In reply to:

dave gaines: There's no comparison to those outstanding lenses mentioned in the review, the Olympus 14-35 mm f/2 or the longer 35-100 mm f/2. Literally no comparsion to the Olympus 14-35 or 35-100, partially because DxO Mark has not tested these two very sharp, fast lenses from Olympus, one in nearly the same mid-range zoom, 28-70 mm EFL.
What's up DxO Mark? Test these two lenses. There's a new, improved Olympus DSLR on the way by year's end.

These two lenses shine on the E-5. If you want to know how good 4/3 can get look at the E-P5 or OM-D E-M5 with Olympus's current best sensor. This is the same size sensor and could be put in a 4/3 DSLR today. The Olympus f/2 lenses are even better on these m4/3 cameras due to the improved sensor, but they are slow to focus on the sensor with CDAF. Sensors and bodies keep improving. There will be an upgrade to the E-5 with the latest greatest sensor. No, it won't be another m4/3 OM-D or E-Px and a lens adapter but a DSLR with a new sensor, an OVF and 4/3 mount. Add Olympus's lenses to that and you've got a winning system that will easily compete with any APS-C body and lens.

Direct link | Posted on Jul 16, 2013 at 21:36 UTC

There's no comparison to those outstanding lenses mentioned in the review, the Olympus 14-35 mm f/2 or the longer 35-100 mm f/2. Literally no comparsion to the Olympus 14-35 or 35-100, partially because DxO Mark has not tested these two very sharp, fast lenses from Olympus, one in nearly the same mid-range zoom, 28-70 mm EFL.
What's up DxO Mark? Test these two lenses. There's a new, improved Olympus DSLR on the way by year's end.

Direct link | Posted on Jul 16, 2013 at 18:36 UTC as 29th comment | 15 replies

At last, Pentax has built a camera that can capture those difficult yellows.

Direct link | Posted on Jun 12, 2013 at 23:04 UTC as 23rd comment
In reply to:

Les Kamens: Stand Strong!!!!!!! The music industry is notorious for poor deals regarding images and their usage. When i was a Kid and went to shoot Santana and wanted to get paid from the management...His response was," there are 10's of thousands of people out there with cameras willing to give me photo's for passes to the next show. Why would I want to pay you?" Was an eye opener and decided to move specialties to still life and table top. What did I learn? Agency's pay and rock and roll not so much.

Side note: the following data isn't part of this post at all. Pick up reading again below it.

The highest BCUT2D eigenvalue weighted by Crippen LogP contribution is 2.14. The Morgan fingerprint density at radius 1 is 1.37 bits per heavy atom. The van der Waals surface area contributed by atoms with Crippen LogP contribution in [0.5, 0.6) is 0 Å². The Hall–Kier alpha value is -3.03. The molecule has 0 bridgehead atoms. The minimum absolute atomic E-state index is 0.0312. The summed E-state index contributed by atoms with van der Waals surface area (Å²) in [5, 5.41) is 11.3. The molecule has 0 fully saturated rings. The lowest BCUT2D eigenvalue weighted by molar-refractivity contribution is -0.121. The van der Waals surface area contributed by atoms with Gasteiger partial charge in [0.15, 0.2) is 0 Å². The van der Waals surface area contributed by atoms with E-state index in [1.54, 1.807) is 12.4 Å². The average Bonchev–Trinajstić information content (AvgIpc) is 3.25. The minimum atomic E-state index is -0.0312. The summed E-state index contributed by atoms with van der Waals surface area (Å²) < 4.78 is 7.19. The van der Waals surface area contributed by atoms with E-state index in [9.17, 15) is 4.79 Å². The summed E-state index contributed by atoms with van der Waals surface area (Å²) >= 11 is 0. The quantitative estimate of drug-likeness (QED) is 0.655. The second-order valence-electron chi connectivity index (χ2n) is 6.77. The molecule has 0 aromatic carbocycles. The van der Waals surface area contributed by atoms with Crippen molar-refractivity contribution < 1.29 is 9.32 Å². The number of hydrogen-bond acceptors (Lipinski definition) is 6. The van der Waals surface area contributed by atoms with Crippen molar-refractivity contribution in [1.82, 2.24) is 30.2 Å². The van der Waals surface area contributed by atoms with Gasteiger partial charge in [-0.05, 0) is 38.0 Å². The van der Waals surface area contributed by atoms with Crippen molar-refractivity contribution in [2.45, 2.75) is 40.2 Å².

Next we should turn our efforts on FaceBook that blatantly say all images posted are theirs no if, ands, or buts.

This is a big deal. Facebook has it buried in their terms and agreements. As a result I only post small, low res images on FB. More people should be aware of this.

Direct link | Posted on Jun 29, 2012 at 20:07 UTC
On Olympus M.Zuiko Digital ED 75mm F1.8 Preview preview (213 comments in total)
In reply to:

Calvin Chann: Sorry, but for me the colour of the thing is a serious point. I haven't bought any of the Oly lenses that are mentioned in this preview, because of the colour of the things. All my camera bodies are black (except a white G3 that I bought by mistake) and to me, a silver lens on a black body is not discrete enough.

Looks like Oly have lost me as a potential customer!

Get some black paint. This lens will be worth the trouble. Or get a silver body. Practically speaking, silver stays cooler in the sun, reducing thermal effects on the glass elements, inner workings, etc. And you can find it in a dark closet too!

Direct link | Posted on May 25, 2012 at 18:10 UTC
On Olympus shares suffer as former CEO goes on the attack article (193 comments in total)

This news is affecting their stock value. It has nothing to do with the great value of their cameras and lenses. Olympus will continue to produce the most popular mirror-less ILC and the versatile 4/3 format DSLR's that make fine photography with excellent optics affordable.
The Wall Street Journal had an article on Monday describing the conflict. He was fired by a stacked board. Is this SOP for Japanese companies?
So on being fired he went public with the damaging info. Once its revealed and verified he'll have reason to sue for wrongful termination. And why not, they sacraficed his career to protect corporate corruption.
The Journal can't come right out and say Olympus exec's are corrupt but it's pretty clear if you read the facts and put 2 and 2 together. This kind of corporate greed and corruption is common throughout the world. European and US corporations are no exception. This story may explain why Olympus doesn't spend more money on R&R.

Direct link | Posted on Oct 18, 2011 at 22:12 UTC as 75th comment

Clearly the video is a duplication of the photograph. They copied the photo as closely as they could, down to the shape of the room, positiion of doors windows and furniture, radiating colors in the windows, colors and stripes on the wall and number and appearance of the players. The color of the "singer's" hair. The idea for and creative portrayal of S&M is copied. There is nothing original in the DefJam video that can't be found in the David LaChapelle photograph.
If my work were copied like this I'd sue. If others have gotten away with this plagersim in the past it is no resaon to tolerate it today. Just because copyrights have been infringed upon in the past doesn't mean it's okay for anyone to commit the crime today
In the digital age when copying is so rampant and easy, the penalty should be stiff. Finding and catching the thief is very hard. The penalty should be high.

Direct link | Posted on Jul 23, 2011 at 19:40 UTC as 59th comment | 1 reply
Total: 15, showing: 1 – 15